The start of a new year is a great time to enrich the messaging of your culture and to state (or restate) what you as a leader expect of your team. One very impactful way to do this is with your employee guidebook. Have you read yours recently? Does it accurately reflect your evolving company culture? Does it set a purposeful tone for your organization? Here are some tips as you look at yours:
1) Rearticulate who you are. Even if you think employees do (or should) fully understand your purpose and perspective as an organization, lay it out clearly and make sure it reflects where you are today. Revisit whether your mission statement is what you want it to be. This becomes the guidepost for the future and lights the way for new employees. Moreover, a well-articulated statement of purpose can make new employees feel more connected to the organization from the start--and help tenured employees reconnect to feelings of pride about your company.
2) Write policies in a way that explains the why. Employees are more likely to comply with your guidelines if they understand why the rules exist. Make it clear how the policies you've created actually align with your organization's principles and goals. For example, a lateness policy that simply says "you must be here at 9:00 a.m." sets a clear expectation; a policy that explains that late employees create an added burden on those colleagues who have to cover for them creates a sense of connectedness among the team, which will be more effective in motivating the right behaviors.
3) Make it sound like you. The tone of your manual should sound like the environment you want to create. Don't get caught up in legalese. Use language that reflects who you are. Talk to your team through your employee manual. Let them hear and feel your leadership through your tone. For example, Zappos.com, the online shoe retailer, expresses its fun and wacky cultural values by producing an employee handbook in cartoon format.
4) Don't write policies to deal with one person's behavior. We once had a client who added a formal dress code policy and distributed it to all employees because one rogue employee was not dressing appropriately. Create policies intended for your organization as a whole; when you need to deal with one person's behavior, do so pointedly and privately.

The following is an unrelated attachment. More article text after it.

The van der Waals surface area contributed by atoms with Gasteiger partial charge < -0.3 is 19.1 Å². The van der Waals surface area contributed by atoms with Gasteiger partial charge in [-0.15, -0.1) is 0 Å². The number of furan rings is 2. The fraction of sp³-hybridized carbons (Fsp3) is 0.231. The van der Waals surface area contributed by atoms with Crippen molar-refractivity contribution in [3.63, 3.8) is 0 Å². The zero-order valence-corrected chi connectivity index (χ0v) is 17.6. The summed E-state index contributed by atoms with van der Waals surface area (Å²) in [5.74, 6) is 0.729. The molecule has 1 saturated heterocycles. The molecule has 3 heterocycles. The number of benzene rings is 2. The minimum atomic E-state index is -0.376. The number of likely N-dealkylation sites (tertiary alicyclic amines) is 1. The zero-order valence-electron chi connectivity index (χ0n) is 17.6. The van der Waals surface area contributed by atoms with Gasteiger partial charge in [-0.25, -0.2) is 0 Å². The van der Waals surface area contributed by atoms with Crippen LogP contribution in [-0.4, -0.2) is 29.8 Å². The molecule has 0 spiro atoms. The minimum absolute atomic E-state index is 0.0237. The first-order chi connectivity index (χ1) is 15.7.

5) Write policies that empower rather than restrict. If your policies reflect trust and respect in your employees, they are more likely to embody the behaviors you want to promote. For example, a strict allotment of sick days might tempt employees to use those days deceptively at the end of the year so as not to lose them; or, if they have used their days up, they might come into the office on a day when they're sick, and risk spreading it to others. Conversely, a sick leave policy that allows employees time off for illness whenever they need it implies that you trust your team's integrity--thus encouraging genuine integrity--and keeps potentially contagious colleagues out of the workplace.
6) Repeat, refine, and revise. Remember to revisit the manual periodically to ensure it accurately reflects your vision. Manuals can have legal ramifications, so if you have one, keep it current. And it never hurts to have an attorney review the document to ensure you have not implicitly made agreements you didn't intend.
When employees understand your vision, your organization, your policies--and the reasoning behind them--they are more likely to get on board with the behaviors you expect. Moreover, they will be more effective at work because they're not worried about "what's allowed." At HQ, we like to think of policies as riverbanks that help set the boundaries for workplace behavior. They help to contain and guide the river, while leaving plenty of room to swim around. Write an employee guidebook that clearly communicates what you expect--then trust your team to swim around a bit, and know that you can deal with individual infractions on a case-by-case basis.